A treasured Parsi legacy

A treasured Parsi legacy

I still recall how extremely careful my Parsi friend would be when we all went out together for a special occasion and she was wearing a Gara saree. She would take great pains to walk, gently surveying the ground at every step, choose a seat away from food and drink, be constantly watchful of people around her — in case they spilled anything or stepped on her saree. “It is my grandmother’s Gara saree, and there are not too many of these kind around. And they don’t make them like this anymore,” she would explain.

Many, many years later, after I visited Udvada in Gujarat where you find Gara products of all kinds, met Parsi families on other occasions in Bengaluru and Hyderabad who showed me their exquisite Gara sarees, and also met a few kaarigars (embroiders or sareemakers) in Mumbai, I realised why my friend was almost paranoid about her saree’s safety. Gara sarees are truly precious!

Precious heirlooms

Gara embroidery sarees are family heirlooms and the ones with intricate handwork made on expensive fabric are stunningly beautiful. Richly colourful, artistically decorated with beautiful embroidery and delicately embellished, the finest among them, created decades ago, have become collector’s items. Especially, considering that the old style of creating Gara sarees has become rare in recent years. 

The characteristic motifs of a Gara saree, which make it easy for you to identify one, are traditional Chinese designs. You will see figures of Chinese men and women in traditional attire and often depicted alongside their typical homesteads and rickshaws, and sometimes with accessories like fans, umbrellas and even musical instruments. Fishing scenes are also prominent in some fabrics.

Flowering vines, which often meander across the border or body of the saree, trees, bamboos, fruits, flowers, and plenty of birds and animals like the parrot, peacock and dragon are also some popular designs. Butterflies, either alone or hovering over flowers, are also depicted. You will find intricately woven pavilions and bridges besides pagodas and peonies, all along the border of the saree and on the pallu.

However, there are some sarees or fabrics that are profusely embroidered and the motifs are all over — covering almost the entire length and breadth. Such sarees with dense work are also heavy in weight. These highly-detailed sarees are also among the most expensive and coveted.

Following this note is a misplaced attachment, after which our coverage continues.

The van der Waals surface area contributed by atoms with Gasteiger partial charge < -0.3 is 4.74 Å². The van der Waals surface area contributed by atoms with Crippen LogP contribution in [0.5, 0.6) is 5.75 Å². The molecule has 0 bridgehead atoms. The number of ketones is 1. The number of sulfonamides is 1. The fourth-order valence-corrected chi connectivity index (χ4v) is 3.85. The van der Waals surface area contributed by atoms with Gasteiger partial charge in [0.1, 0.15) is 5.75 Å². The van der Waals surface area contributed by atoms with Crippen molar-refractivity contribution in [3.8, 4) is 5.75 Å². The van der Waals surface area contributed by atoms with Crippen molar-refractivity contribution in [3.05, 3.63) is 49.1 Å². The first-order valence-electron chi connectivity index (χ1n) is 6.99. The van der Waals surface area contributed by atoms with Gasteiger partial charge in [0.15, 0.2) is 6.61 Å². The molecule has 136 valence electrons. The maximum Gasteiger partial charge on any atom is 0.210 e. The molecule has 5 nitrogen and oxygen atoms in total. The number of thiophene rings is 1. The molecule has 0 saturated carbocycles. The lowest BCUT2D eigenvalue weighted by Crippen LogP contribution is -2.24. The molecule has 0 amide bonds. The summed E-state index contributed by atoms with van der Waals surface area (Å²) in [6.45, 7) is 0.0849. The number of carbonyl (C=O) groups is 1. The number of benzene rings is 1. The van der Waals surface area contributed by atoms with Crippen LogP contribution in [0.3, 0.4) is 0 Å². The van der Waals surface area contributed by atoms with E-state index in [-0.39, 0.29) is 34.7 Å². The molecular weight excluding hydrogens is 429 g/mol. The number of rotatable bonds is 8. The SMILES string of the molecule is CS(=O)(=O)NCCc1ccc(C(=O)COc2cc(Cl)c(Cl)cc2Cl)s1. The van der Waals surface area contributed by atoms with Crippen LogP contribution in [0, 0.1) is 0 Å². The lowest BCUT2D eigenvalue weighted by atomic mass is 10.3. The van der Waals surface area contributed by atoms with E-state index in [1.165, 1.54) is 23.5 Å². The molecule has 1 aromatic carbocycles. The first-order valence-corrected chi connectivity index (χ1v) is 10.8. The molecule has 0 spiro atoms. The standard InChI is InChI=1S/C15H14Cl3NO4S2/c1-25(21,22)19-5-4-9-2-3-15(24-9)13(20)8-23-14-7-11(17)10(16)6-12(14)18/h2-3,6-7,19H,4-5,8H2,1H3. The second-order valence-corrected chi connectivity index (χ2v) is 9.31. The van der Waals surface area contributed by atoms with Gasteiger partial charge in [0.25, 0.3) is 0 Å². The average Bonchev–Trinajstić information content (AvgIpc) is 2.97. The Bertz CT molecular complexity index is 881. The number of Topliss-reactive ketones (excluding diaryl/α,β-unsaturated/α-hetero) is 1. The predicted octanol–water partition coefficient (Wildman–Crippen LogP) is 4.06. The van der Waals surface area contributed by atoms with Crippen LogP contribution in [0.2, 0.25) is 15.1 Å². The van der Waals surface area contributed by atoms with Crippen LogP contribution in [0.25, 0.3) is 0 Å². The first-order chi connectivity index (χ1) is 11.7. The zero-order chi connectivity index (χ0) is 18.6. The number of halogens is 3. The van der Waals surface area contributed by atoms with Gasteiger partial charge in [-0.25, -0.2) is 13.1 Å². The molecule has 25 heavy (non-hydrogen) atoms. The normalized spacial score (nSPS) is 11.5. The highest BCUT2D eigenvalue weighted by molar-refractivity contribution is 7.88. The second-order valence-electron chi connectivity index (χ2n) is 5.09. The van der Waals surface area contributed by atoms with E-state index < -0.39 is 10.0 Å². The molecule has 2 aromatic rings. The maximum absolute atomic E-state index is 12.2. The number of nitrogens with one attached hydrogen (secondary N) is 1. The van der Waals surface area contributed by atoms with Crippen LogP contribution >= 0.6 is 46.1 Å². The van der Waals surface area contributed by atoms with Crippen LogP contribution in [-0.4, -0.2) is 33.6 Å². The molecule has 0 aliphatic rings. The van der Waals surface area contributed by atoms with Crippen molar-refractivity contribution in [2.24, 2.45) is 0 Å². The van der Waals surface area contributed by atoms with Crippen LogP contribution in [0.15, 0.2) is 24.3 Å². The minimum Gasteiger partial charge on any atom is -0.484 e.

Purple, black and red are among the popular colours, or at least were, in the old-style ones, while pastel shades are also seen now. The dark colour background was used to highlight the beauty of the embroidery. Talking to the elders in a few Parsi families, we learnt that typical embroidery techniques were the satin stitch, long and short stitch as well as the popular seed-pearl stitch, also known as kha-kha.

Cultural exchange

“The finest sarees are a labour of love. It takes months to create this embroidery. We buy one as we would a piece of jewellery. And even treat it like one!” a lady told us taking out a gorgeous saree from a wooden chest where it had been kept, the folds separated by layers of muslin cloth for protection. She explained: “Placing it on a hanger is not done. Two of my sarees have come down to me from my mother-in-law. And the nine I have bought so far have been carefully worn and will be handed down to my daughters or daughters-in-law.”

The Gara embroidery tradition among the Parsis dates back about 160 years. The origins also explain the Chinese influence on the design. Around the 19th century, Parsi traders were travelling to the Far East, especially China and Hong Kong, for business. They were enamoured of Chinese art and craft — especially their artefacts and embroidered Chinese textiles. They brought back the beautiful embroidered fabrics and often much of it was what they had placed orders for.

Thus Chinese embroidered sarees, fabrics, etc., made their way to India, especially Gujarat, where most of these traders were settled. Decades later, the local artists of Surat began to produce imitations using silk fabric, which resembled Chinese silk. Even today, these products are identifiable by their net and French knots border, though the motifs remain similar.

Later, machine-embroidery also became popular. You will find such products more easily available in some areas of Mumbai, as also at Udvada. However, around the 1960s and 70s, thanks to the efforts of designer Naju Daver who resurrected the almost-vanished olden style of Gara embroidery, this beautiful art saw a slow but significant resurgence. Naju’s daughter Farzeen Daver is continuing the work. A few NGOs also work for the revival of Gara.

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